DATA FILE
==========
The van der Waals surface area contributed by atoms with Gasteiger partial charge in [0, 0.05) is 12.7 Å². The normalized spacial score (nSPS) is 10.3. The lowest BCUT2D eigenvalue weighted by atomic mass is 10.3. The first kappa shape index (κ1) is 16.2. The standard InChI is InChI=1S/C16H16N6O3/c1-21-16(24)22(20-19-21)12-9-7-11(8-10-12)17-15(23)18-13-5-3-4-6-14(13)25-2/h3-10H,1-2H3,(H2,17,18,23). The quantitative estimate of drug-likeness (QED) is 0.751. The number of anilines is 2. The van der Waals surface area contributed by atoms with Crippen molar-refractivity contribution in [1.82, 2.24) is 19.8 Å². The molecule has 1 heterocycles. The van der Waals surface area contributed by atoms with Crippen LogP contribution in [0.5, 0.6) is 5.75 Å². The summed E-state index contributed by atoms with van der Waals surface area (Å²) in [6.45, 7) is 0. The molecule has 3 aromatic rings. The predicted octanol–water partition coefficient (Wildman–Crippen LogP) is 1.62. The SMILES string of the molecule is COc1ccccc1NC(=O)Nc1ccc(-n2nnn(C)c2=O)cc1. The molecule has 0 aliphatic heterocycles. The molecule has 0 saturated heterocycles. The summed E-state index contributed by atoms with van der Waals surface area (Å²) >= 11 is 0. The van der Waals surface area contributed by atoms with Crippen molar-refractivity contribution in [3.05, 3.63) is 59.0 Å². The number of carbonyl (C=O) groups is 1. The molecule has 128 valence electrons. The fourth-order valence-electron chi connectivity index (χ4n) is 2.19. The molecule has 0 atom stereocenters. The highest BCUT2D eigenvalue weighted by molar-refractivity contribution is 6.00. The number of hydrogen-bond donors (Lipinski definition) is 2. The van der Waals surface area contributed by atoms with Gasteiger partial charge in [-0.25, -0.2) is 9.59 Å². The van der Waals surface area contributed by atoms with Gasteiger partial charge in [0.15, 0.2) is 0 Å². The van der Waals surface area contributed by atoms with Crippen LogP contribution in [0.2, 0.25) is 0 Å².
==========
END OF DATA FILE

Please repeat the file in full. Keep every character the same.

The van der Waals surface area contributed by atoms with Gasteiger partial charge in [0, 0.05) is 12.7 Å². The normalized spacial score (nSPS) is 10.3. The lowest BCUT2D eigenvalue weighted by atomic mass is 10.3. The first kappa shape index (κ1) is 16.2. The standard InChI is InChI=1S/C16H16N6O3/c1-21-16(24)22(20-19-21)12-9-7-11(8-10-12)17-15(23)18-13-5-3-4-6-14(13)25-2/h3-10H,1-2H3,(H2,17,18,23). The quantitative estimate of drug-likeness (QED) is 0.751. The number of anilines is 2. The van der Waals surface area contributed by atoms with Crippen molar-refractivity contribution in [1.82, 2.24) is 19.8 Å². The molecule has 1 heterocycles. The van der Waals surface area contributed by atoms with Crippen LogP contribution in [0.5, 0.6) is 5.75 Å². The summed E-state index contributed by atoms with van der Waals surface area (Å²) in [6.45, 7) is 0. The molecule has 3 aromatic rings. The predicted octanol–water partition coefficient (Wildman–Crippen LogP) is 1.62. The SMILES string of the molecule is COc1ccccc1NC(=O)Nc1ccc(-n2nnn(C)c2=O)cc1. The molecule has 0 aliphatic heterocycles. The molecule has 0 saturated heterocycles. The summed E-state index contributed by atoms with van der Waals surface area (Å²) >= 11 is 0. The van der Waals surface area contributed by atoms with Crippen molar-refractivity contribution in [3.05, 3.63) is 59.0 Å². The number of carbonyl (C=O) groups is 1. The molecule has 128 valence electrons. The fourth-order valence-electron chi connectivity index (χ4n) is 2.19. The molecule has 0 atom stereocenters. The highest BCUT2D eigenvalue weighted by molar-refractivity contribution is 6.00. The number of hydrogen-bond donors (Lipinski definition) is 2. The van der Waals surface area contributed by atoms with Gasteiger partial charge in [-0.25, -0.2) is 9.59 Å². The van der Waals surface area contributed by atoms with Gasteiger partial charge in [0.15, 0.2) is 0 Å². The van der Waals surface area contributed by atoms with Crippen LogP contribution in [0.2, 0.25) is 0 Å².